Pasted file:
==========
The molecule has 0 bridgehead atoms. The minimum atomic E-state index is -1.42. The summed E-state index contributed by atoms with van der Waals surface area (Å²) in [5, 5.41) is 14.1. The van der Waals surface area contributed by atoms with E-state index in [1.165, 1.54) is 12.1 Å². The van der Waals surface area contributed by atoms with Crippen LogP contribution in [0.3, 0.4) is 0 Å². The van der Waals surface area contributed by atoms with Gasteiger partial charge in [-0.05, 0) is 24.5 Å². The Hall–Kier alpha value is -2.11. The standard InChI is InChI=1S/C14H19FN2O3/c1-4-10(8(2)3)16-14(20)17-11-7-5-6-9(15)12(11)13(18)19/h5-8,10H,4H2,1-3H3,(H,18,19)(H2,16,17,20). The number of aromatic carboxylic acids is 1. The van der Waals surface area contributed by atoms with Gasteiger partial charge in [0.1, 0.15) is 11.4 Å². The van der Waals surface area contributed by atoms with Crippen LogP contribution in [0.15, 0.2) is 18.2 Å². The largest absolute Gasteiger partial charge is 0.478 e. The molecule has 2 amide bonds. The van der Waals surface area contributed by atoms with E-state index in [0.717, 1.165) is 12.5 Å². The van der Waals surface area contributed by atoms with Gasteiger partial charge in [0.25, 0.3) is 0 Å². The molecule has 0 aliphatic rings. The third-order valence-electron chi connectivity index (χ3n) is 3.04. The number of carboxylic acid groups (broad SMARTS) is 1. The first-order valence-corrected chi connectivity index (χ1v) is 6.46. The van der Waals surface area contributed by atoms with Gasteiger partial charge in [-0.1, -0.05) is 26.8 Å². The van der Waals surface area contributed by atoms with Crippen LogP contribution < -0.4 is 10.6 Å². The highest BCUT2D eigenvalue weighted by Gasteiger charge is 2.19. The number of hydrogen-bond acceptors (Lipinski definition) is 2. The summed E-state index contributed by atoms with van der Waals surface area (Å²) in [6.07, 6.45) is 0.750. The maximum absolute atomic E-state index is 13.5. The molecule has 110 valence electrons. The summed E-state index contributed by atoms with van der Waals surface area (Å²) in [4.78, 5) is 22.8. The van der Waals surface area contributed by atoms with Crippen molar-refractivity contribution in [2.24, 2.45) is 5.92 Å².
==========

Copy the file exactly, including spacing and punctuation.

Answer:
The molecule has 0 bridgehead atoms. The minimum atomic E-state index is -1.42. The summed E-state index contributed by atoms with van der Waals surface area (Å²) in [5, 5.41) is 14.1. The van der Waals surface area contributed by atoms with E-state index in [1.165, 1.54) is 12.1 Å². The van der Waals surface area contributed by atoms with Crippen LogP contribution in [0.3, 0.4) is 0 Å². The van der Waals surface area contributed by atoms with Gasteiger partial charge in [-0.05, 0) is 24.5 Å². The Hall–Kier alpha value is -2.11. The standard InChI is InChI=1S/C14H19FN2O3/c1-4-10(8(2)3)16-14(20)17-11-7-5-6-9(15)12(11)13(18)19/h5-8,10H,4H2,1-3H3,(H,18,19)(H2,16,17,20). The number of aromatic carboxylic acids is 1. The van der Waals surface area contributed by atoms with Gasteiger partial charge in [0.1, 0.15) is 11.4 Å². The van der Waals surface area contributed by atoms with Crippen LogP contribution in [0.15, 0.2) is 18.2 Å². The largest absolute Gasteiger partial charge is 0.478 e. The molecule has 2 amide bonds. The van der Waals surface area contributed by atoms with E-state index in [0.717, 1.165) is 12.5 Å². The van der Waals surface area contributed by atoms with Gasteiger partial charge in [0.25, 0.3) is 0 Å². The molecule has 0 aliphatic rings. The third-order valence-electron chi connectivity index (χ3n) is 3.04. The number of carboxylic acid groups (broad SMARTS) is 1. The first-order valence-corrected chi connectivity index (χ1v) is 6.46. The van der Waals surface area contributed by atoms with Gasteiger partial charge in [-0.1, -0.05) is 26.8 Å². The van der Waals surface area contributed by atoms with Crippen LogP contribution < -0.4 is 10.6 Å². The highest BCUT2D eigenvalue weighted by Gasteiger charge is 2.19. The number of hydrogen-bond acceptors (Lipinski definition) is 2. The summed E-state index contributed by atoms with van der Waals surface area (Å²) in [6.07, 6.45) is 0.750. The maximum absolute atomic E-state index is 13.5. The molecule has 110 valence electrons. The summed E-state index contributed by atoms with van der Waals surface area (Å²) in [4.78, 5) is 22.8. The van der Waals surface area contributed by atoms with Crippen molar-refractivity contribution in [2.24, 2.45) is 5.92 Å².